long runs vs. the track
It’s no surprise that running is a huge part of my life. Going from a middle-distance runner to running two marathons in eight months was a huge transition for me — and an exciting one. I became familiar and comfortable with 10+ mile runs, with foam rolling for hours on end, for eating chocolate gu and mashed sweet potatoes on long runs (delicious), and wiping off the actual salt crystals on my cheeks while sitting in an ice-bath and eating a $3 turkey sandwich from the bodega on the corner.
This summer was relentless, and I avoided long runs at all costs. So with the flip of the calendar, I woke up bright-eyed at 7am last weekend and thought with a few extra AM hours and the cooler temps, I could head out for a long, comfortable run. I ended up running 13 miles, which was actually a perfect route from my apartment: over to Long Island City, over the Queensborough bridge, and down the east river all the way to the Williamsburg bridge and back home. My pace wavered right under 8:10 the whole time, and I felt steady, relaxed, and pretty strong.
That said, the run wiped me out for the rest of the day. I rotated from reading in bed, hopping on my computer, cleaning a bit, eating, and napping – all for about six hours. I tried to gather energy to do laundry or go for a walk, but I couldn’t. I got in the shower and my body began stinging like crazy from the stupid chafing (under the arms was a new one for me) and I was frustrated and in pain — a solid 13 mile run turned me into an uncomfortable, sore blob for the rest of the day.
But even with the “bad,” there is something kind of magical and crazy about endurance training that is hard to put in words. I haven’t been in this “world” very long, but I’ve definitely gotten a taste of it.
But I’m wondering if a taste is enough. I wonder if I’d like running longer if I wasn’t in New York City (bridge running gets old, as does dodging cabs and looping Central Park). Or maybe it’s less about weighing the pros and cons of long runs, and more about my ultimate love for the track. It’s where I first fell in love with the sport, and I find that nothing satisfies me more than a gutsy, beautiful track workout. (Or I just love running in circles.)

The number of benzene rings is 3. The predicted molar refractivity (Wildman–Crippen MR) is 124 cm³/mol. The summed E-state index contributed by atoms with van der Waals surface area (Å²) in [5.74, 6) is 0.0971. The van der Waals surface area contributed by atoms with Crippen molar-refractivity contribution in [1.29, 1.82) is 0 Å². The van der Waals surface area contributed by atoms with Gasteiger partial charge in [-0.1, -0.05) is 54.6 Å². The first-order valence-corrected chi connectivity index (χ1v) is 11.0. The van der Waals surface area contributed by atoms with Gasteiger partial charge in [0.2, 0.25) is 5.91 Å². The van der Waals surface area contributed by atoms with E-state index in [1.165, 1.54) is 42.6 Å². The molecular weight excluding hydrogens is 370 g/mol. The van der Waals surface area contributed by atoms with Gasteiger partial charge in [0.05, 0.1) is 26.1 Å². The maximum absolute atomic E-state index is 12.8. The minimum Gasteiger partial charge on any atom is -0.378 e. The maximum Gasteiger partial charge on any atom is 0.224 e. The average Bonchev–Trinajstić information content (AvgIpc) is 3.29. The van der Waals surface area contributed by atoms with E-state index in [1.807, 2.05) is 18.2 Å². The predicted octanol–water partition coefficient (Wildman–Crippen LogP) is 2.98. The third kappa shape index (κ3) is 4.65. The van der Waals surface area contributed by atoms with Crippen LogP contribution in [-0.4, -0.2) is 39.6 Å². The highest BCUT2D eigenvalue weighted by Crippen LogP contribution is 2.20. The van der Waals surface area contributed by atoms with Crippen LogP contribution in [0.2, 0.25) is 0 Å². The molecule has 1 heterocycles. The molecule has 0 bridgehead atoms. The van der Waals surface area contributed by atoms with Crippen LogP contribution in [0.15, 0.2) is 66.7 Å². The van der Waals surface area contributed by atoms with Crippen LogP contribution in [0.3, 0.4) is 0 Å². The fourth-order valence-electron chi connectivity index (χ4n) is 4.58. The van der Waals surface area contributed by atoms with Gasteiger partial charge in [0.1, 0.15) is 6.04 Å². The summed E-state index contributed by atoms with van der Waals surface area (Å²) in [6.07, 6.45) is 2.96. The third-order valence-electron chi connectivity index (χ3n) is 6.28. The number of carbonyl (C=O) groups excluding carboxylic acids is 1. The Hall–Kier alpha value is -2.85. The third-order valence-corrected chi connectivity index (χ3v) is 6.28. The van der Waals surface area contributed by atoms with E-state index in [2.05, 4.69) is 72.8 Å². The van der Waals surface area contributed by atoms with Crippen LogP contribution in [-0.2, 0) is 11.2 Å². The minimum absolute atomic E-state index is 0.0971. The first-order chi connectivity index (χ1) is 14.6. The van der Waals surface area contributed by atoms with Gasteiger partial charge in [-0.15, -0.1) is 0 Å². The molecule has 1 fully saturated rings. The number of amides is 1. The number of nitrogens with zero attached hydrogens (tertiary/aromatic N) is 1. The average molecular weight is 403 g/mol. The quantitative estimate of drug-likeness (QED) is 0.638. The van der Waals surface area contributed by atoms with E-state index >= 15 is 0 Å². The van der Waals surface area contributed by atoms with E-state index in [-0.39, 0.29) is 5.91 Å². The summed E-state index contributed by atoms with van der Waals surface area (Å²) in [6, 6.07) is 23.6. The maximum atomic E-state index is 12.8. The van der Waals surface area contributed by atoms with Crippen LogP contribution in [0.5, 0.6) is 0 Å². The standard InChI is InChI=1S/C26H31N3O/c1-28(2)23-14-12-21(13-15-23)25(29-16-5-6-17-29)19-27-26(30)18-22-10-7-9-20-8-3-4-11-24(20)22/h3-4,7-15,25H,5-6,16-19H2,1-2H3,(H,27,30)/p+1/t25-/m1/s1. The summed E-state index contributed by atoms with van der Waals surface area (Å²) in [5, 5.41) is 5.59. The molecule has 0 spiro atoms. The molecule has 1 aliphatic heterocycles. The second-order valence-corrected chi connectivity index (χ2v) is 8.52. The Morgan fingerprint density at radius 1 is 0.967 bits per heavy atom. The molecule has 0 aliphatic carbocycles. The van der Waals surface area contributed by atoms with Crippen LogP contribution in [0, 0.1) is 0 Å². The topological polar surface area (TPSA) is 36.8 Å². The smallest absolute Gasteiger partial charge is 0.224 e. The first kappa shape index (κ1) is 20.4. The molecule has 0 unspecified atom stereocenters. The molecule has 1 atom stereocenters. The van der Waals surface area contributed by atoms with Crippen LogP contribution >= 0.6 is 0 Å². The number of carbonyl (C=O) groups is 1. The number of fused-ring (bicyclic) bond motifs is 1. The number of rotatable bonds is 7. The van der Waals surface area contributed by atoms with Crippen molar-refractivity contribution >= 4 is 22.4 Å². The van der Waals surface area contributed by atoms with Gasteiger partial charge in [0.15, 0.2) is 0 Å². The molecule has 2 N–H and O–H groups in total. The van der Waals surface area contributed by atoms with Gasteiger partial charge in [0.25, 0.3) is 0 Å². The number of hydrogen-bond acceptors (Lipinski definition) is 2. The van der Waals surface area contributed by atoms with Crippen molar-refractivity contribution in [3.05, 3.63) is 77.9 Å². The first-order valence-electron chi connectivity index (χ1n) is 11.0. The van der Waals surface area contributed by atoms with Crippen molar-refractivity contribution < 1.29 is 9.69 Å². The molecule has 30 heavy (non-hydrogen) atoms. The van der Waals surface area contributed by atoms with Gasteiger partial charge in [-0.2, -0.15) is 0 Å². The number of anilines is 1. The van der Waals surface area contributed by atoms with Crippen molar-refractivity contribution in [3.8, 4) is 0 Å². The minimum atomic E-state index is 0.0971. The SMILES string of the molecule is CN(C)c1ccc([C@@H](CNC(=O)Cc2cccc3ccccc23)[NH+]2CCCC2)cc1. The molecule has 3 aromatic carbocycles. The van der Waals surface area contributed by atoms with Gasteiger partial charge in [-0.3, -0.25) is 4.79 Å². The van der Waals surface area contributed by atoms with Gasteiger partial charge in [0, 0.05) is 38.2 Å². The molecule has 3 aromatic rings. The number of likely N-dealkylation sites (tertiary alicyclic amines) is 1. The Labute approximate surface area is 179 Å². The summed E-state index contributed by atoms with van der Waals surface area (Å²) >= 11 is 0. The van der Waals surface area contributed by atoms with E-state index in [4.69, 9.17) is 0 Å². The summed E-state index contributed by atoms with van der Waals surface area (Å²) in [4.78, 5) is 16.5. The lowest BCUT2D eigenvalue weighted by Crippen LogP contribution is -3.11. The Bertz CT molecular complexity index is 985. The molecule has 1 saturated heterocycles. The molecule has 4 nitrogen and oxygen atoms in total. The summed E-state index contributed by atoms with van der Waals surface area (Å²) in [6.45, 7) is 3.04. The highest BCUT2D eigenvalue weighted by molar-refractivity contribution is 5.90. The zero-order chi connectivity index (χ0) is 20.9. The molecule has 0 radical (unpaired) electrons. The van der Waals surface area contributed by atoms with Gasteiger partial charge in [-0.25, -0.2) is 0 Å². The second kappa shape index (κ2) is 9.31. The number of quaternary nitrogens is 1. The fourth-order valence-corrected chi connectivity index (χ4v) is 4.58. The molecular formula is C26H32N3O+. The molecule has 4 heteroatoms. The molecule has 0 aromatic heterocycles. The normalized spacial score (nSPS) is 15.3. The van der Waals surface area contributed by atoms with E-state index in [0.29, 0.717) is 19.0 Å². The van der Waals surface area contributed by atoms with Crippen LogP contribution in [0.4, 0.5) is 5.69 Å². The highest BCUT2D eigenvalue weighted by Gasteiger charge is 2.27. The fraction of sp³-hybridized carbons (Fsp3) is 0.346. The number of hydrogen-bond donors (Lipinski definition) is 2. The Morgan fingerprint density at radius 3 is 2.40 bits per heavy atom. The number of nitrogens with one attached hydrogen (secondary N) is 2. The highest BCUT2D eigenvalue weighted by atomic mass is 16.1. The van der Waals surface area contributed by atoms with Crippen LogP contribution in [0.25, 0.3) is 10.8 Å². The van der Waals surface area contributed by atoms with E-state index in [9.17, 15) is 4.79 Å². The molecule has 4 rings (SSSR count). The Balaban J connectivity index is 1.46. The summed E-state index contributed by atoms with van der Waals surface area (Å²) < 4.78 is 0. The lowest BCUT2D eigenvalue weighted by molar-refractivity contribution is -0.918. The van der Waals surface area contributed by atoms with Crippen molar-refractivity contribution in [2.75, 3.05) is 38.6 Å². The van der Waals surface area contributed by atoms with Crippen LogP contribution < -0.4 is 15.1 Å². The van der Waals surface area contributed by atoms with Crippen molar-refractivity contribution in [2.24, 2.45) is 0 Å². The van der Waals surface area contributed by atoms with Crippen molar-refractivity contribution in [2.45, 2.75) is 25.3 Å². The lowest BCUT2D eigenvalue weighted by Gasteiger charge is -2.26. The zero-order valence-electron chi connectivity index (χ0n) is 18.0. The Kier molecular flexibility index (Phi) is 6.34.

When comparing the pain between long and short distance running, on long runs there’s this constant, dull pain that quietly sits under my muscles, in my chest, and on the bottom of my feet. I do whatever I can to distract myself from it (since hey, I still have six miles to go), and the run turns into a thought-fest from what I want for dinner to how I’m going to change the world.
On the track, I completely zone into my body in a sort of ‘zen’ way. It’s all about being in the present moment, which is easier when you know you’re only running for a few minutes (or less) at a time. It’s easier for me to find a quick rhythm, to lock into my form, to feel my stride, and to almost give into the pain: a burning, lactic-acidy type of discomfort. The pain is sharper and harder to break through (no thinking about dinner during a 400m repeat), but it almost feels more rewarding when you finally cross the line, having finished your last set, having only a cool-down and some stretching between you and…tacos.
Last week I gave some mile-repeats a go, and was surprised when my splits read 6:28, 6:23, 6:25, 6:22. I felt like I was flying. Today, I decided to do Yasso 800s — a workout that is supposed to predict your marathon time (though some disagree). I planned for 8 x 3:20, but ended up with 3:17, 3:17, 3:18, 3:15, 3:19, 3:11, 3:13, 3:11. It was absolutely gorgeous out, and between taking the day off before and getting a solid eight hours of sleep, I felt great. And for what it’s worth, even the hardest track workouts that have me dry-heaving between reps don’t knock me out when I get home. If anything, I feel more energized, my appetite isn’t out of control, and I’m not super sore. And there’s no stupid chafing or ice-baths or gu residue on my hands.(There’s still the turkey sandwich if I want it.)
On top of it all, I feel like the McCarren Park track is the closest thing that feels like ‘home’ here in New York City. I share my apartment with my roommate, my office with co-workers, and the subway with everyone and their dogs/cell-phones/Magnolia cupcakes. And while the track is most certainly public, it’s also insanely private – and a place for solitude. Nobody is really paying attention to what you’re doing; it’s this weird mix of community and detachment, and a place that I feel is truly ‘mine’ even with so many other people around.
It’s the one place where I can look around and truly love this city — while I run round and round, every step solidifying my love for the sport that gives me so much.